Sunday, July 22, 2012

Brief Comment on the 'Dark Knight' Massacre

It seems appropriate to say something brief about recent events in Aurora, Colorado. I would say that such things are beyond comprehension, but sadly they have become too commonplace for that. Making matters worse, this tragedy touches directly upon our community, taking place at the premiere of a high-profile superhero movie, and enacted by a man who--in his demented, murderous psychosis--apparently could no longer see the boundaries between art and life. This is not the only, or even most important, part of the story. But it is there, and on that note, I'd like to share this thoughtful and thought-provoking article from the New York Times:
Nolan’s films are not the great art that some of their admirers imagine them to be, but they are effective dramatizations of the Way We Fear Now. Their villains are inscrutable, protean, appearing from nowhere to terrorize, seeking no higher end than chaos, no higher thrill than fear. Their hero fights, not for truth, justice and the American Way, but for a more basic form of civilizational order: He knows his society — his Gotham, our America — is decadent and corrupt in many ways, but he also knows that the alternatives are almost infinitely worse. The great allure of the superhero, of course, is that he has the tools necessary not only to fight the more elemental forms of evil, but also to pre-empt them: to sweep down, cape flying, whenever ordinary law enforcement fails to anticipate or reckon with a threat. Indeed, for all the famous grittiness and violence in the Batman movies, very few innocents perish on screen.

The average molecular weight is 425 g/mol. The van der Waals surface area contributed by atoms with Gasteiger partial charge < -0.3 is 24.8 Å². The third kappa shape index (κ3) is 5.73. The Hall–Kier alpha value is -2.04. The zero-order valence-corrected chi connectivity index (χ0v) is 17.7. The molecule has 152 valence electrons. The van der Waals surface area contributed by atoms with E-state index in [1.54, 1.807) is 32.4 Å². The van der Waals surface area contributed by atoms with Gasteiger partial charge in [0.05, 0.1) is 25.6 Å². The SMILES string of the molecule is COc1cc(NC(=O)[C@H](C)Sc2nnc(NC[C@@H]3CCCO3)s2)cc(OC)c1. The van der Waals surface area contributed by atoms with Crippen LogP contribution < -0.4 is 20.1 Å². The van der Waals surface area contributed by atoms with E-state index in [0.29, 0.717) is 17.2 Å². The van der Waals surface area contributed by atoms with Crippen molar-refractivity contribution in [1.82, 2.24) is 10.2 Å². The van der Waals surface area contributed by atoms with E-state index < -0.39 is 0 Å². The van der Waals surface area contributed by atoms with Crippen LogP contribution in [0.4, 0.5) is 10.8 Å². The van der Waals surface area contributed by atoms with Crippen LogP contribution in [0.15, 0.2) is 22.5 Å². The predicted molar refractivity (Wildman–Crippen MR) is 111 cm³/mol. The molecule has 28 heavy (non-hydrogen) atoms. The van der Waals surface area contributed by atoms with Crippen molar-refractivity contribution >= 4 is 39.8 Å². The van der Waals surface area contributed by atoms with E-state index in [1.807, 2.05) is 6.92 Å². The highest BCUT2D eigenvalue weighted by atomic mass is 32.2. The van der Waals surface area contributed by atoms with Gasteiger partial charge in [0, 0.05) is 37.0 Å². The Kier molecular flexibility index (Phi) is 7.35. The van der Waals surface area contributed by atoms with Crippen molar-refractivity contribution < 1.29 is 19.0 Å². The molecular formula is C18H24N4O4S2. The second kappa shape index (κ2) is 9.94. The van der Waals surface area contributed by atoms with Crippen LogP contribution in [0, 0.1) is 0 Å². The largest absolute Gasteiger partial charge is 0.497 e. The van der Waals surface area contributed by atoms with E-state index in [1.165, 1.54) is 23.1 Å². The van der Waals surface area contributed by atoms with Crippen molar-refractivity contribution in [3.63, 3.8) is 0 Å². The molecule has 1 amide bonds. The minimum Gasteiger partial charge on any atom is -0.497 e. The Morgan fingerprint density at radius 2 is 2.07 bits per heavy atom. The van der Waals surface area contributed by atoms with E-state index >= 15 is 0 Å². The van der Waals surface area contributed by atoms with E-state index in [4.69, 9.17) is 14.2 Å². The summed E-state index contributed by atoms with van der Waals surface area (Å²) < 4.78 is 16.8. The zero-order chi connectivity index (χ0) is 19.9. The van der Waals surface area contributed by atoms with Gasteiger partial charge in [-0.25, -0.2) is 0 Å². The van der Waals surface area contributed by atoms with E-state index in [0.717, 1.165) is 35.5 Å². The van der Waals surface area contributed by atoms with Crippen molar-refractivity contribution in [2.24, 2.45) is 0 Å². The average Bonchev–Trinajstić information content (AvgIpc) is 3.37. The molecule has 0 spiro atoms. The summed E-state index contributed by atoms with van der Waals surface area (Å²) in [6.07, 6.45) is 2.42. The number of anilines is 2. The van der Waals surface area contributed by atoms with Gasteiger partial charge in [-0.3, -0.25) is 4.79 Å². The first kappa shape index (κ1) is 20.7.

Not so in real life. RIP to all the victims.

1 comment:

  1. Good point from the journalist's piece there, and G you are right to focus on the film's relevance to the situation. Some commentators have made a link between how Holmes acted and dressed and the Bane character, and some have dismiss the story/film links because there is no way he could have seen the film beforehand. The first angle feels like lazy simplification to me, and the second doesn't factor in the enormous effect the publicity, trailers and clips would have on anyone; I've not seen it yet but can claim to know a lot of the plot and mood already.
    Other commentators have said the violence of the ffilm world has partially led to this violence in life. This again smacks of simplification to me and lazy scapegoating.
    However, I believe the notion of the violent superhero, the justice and deification that these films depict stemming from violence reacting to violence, places in a disturbed mind the idea they can attain something through violence. Just like a 5 year old thinks whacking their big brother on the head is a good move for their ego and place in the world.